Lars Lih – against the ‘continuity thesis’

June 7, 2009

Chávez’s Gift to Obama: What’s to be Made of What Is To Be Done?

Lars T. Lih, June 4, 2009

Hugo Chávez, President of Venezuela, has just announced on Venezuelan
television that the next time he meets with President Barack Obama, he
will give the American head of state a short book written in 1902 by
one Lenin, entitled What Is to Be Done? (Chto delat’?).

A surprising announcement. The last time Chávez showed his
willingness to fill out Obama’s reading list, he gave him a topical
book on the situation in Latin America. But what topical interest can
be found in a book over a century old, written under the drastically
alien circumstances of tsarist Russia? Besides, many of us will
remember being taught about this book in a poli sci or history class.
Isn’t What Is to Be Done? a ‘blueprint for Soviet tyranny’? Isn’t
this the book in which Lenin expressed his contempt for workers— or,
in any event, his worry that the workers would never be sufficiently
revolutionary? These worries, so we are told, led Lenin to advocate a
party of ‘professional revolutionaries’ from the intelligentsia that
would replace a genuine democratic mass movement. All in all, isn’t
What Is to Be Done? something of an embarrassment for the Left— a book
much better forgotten than thrust into the hands of world leaders?

I am not privy to Chávez’s thoughts on the matter. But, having
recently spent several years of my life re-translating What Is to Be
Done? into English and recreating the historical context for Lenin’s
book, I feel qualified to clear up some of the confusions and
misconceptions that surround the book. In preparation for my study
Lenin Rediscovered, I read every piece of writing mentioned by Lenin
in What Is to Be Done?— and since Lenin was intensely polemical, I had
a lot of ground to cover. I had to become well versed, not only in
the intricacies of the infighting among the Russian revolutionaries,
but also in the ways in which the Western European workers parties
inspired Lenin and his comrades. I had to get a sense of the exact
political conjuncture in Russia in the few months in late 1901 and
early 1902 during which Lenin hastily penned his treatise.

A blueprint for Soviet tyranny? On the contrary, What Is to Be Done?
represents a heritage that had to be rejected before Soviet tyranny
could be established. An expression of elitist ‘worry about
workers’? On the contrary, Lenin goes way overboard in his sanguine
optimism about the workers’ revolutionary fervor. Lenin’s
organizational suggestions are all about reconciling the contradictory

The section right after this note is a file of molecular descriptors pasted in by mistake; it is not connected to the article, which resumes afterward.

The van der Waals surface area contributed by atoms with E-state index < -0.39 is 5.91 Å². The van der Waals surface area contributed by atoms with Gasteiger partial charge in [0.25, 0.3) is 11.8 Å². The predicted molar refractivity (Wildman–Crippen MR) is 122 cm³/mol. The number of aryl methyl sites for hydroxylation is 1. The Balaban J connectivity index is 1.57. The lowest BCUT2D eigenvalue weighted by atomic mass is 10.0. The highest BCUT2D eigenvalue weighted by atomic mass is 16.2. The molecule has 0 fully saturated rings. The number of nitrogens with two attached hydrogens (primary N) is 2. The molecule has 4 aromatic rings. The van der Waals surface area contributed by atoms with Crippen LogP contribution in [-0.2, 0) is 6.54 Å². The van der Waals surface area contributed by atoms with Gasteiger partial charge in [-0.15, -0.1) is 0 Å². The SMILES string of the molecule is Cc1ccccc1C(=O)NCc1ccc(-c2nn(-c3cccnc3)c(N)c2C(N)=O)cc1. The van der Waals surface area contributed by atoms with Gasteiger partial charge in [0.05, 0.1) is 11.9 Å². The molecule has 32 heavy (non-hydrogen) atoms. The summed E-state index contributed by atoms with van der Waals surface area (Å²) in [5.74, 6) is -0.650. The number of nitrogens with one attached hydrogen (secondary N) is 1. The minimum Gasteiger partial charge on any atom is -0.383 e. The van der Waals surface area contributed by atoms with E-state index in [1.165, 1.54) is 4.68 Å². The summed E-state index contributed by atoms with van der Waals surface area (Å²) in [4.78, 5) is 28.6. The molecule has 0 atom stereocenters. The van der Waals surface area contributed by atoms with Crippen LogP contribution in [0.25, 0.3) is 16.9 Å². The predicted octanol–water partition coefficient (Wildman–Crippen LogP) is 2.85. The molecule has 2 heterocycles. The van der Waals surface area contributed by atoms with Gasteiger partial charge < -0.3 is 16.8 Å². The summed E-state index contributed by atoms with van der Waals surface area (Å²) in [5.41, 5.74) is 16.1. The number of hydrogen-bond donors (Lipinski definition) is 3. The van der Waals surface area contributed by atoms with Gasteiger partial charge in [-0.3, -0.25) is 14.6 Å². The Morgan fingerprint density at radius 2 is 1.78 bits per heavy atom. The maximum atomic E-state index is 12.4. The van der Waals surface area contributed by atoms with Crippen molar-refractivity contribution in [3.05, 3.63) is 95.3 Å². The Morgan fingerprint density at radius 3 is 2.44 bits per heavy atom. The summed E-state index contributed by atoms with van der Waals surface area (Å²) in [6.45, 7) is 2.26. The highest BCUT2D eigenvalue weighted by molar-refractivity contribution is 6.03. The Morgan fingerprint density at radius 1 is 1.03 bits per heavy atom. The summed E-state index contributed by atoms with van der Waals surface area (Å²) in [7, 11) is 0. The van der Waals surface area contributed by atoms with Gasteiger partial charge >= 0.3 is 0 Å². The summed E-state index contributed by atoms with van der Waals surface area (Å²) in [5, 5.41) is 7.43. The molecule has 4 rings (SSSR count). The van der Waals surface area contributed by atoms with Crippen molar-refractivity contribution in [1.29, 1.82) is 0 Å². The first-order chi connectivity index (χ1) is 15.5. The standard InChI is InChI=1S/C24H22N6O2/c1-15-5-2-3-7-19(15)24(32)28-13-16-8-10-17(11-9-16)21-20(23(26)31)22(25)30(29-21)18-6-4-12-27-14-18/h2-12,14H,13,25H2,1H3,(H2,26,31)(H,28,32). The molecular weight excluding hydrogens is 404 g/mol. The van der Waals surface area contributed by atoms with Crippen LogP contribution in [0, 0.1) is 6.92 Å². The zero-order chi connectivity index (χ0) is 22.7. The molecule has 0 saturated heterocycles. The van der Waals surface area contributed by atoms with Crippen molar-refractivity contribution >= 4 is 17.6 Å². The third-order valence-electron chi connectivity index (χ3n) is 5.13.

imperatives of avoiding arrest in the underground while simultaneously
creating extensive roots in the Russian worker community. As for
topicality—well, we shall see.

At the turn of the twentieth century, tsarist Russia was run by a
religiously-sanctioned elite that was hostile even to the idea of
political freedom—that is, freedom of speech, of press, of assembly,
of autonomous organization. The tsarist regime showed itself unable
and unwilling to adjust to the challenges imposed by a world that was
rapidly globalizing and putting pressure on Russia in terms of
military rivalry, economic performance and the subversive political
ideals wafting in from the west. To prove how incompetent they were,
the tsarist government got itself involved in a war with Japan and
bungled it big-time. More and more social groups in Russia were
losing patience with the tsar’s pretentions—not only such traditional
troublemakers as the intellectuals or the national minorities, but
also groups that the government had always assumed to be highly loyal,
such as the peasants and even many opposition-minded landowners and
businessmen. The industrial workers in particular were rapidly being
politicized, thus becoming the most dangerous opposition force.

All this inchoate and uncoordinated discontent could explode if the
right spark fell in the right place—which is why Lenin and his friends
called their underground newspaper The Spark (Iskra). The ultimate
aim of their newspaper was to make the anti-tsarist revolution
happen. An underground newspaper published abroad could hardly
provide directly leadership to the many discontented groups throughout
the Russian empire. What it could do was make people aware that they
were not alone, that discontent everywhere was growing, that tsarism
was becoming desperate, and that one group at least—the industrial
workers—was increasingly ready to take to the streets, not only for
their own sectional economic interests, but to obtain political
freedom for all of Russia. Once society as a whole was imbued with
this awareness, tsardom was doomed. Such was the reasoning of Lenin